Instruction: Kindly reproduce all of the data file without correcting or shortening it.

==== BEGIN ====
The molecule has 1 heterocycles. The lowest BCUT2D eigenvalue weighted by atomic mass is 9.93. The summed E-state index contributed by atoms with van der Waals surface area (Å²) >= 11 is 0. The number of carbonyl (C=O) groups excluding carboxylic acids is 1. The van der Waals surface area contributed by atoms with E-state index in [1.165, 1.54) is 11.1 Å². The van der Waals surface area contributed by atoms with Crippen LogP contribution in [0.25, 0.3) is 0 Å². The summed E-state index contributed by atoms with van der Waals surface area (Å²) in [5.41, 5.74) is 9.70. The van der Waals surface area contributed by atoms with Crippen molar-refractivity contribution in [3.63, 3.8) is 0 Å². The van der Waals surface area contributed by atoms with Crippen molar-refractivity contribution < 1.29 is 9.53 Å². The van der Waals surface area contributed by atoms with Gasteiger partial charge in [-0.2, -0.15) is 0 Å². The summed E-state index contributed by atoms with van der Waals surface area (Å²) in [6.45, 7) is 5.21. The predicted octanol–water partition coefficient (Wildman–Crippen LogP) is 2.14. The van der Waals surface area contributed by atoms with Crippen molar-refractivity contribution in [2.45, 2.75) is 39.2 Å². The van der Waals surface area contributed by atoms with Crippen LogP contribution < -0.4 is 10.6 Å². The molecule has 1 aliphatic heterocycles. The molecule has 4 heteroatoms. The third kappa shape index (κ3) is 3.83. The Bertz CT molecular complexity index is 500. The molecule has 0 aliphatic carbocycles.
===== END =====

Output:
The molecule has 1 heterocycles. The lowest BCUT2D eigenvalue weighted by atomic mass is 9.93. The summed E-state index contributed by atoms with van der Waals surface area (Å²) >= 11 is 0. The number of carbonyl (C=O) groups excluding carboxylic acids is 1. The van der Waals surface area contributed by atoms with E-state index in [1.165, 1.54) is 11.1 Å². The van der Waals surface area contributed by atoms with Crippen LogP contribution in [0.25, 0.3) is 0 Å². The summed E-state index contributed by atoms with van der Waals surface area (Å²) in [5.41, 5.74) is 9.70. The van der Waals surface area contributed by atoms with Crippen molar-refractivity contribution in [3.63, 3.8) is 0 Å². The van der Waals surface area contributed by atoms with Crippen molar-refractivity contribution < 1.29 is 9.53 Å². The van der Waals surface area contributed by atoms with Gasteiger partial charge in [-0.2, -0.15) is 0 Å². The summed E-state index contributed by atoms with van der Waals surface area (Å²) in [6.45, 7) is 5.21. The predicted octanol–water partition coefficient (Wildman–Crippen LogP) is 2.14. The van der Waals surface area contributed by atoms with Crippen molar-refractivity contribution in [2.45, 2.75) is 39.2 Å². The van der Waals surface area contributed by atoms with Crippen LogP contribution < -0.4 is 10.6 Å². The molecule has 1 aliphatic heterocycles. The molecule has 4 heteroatoms. The third kappa shape index (κ3) is 3.83. The Bertz CT molecular complexity index is 500. The molecule has 0 aliphatic carbocycles.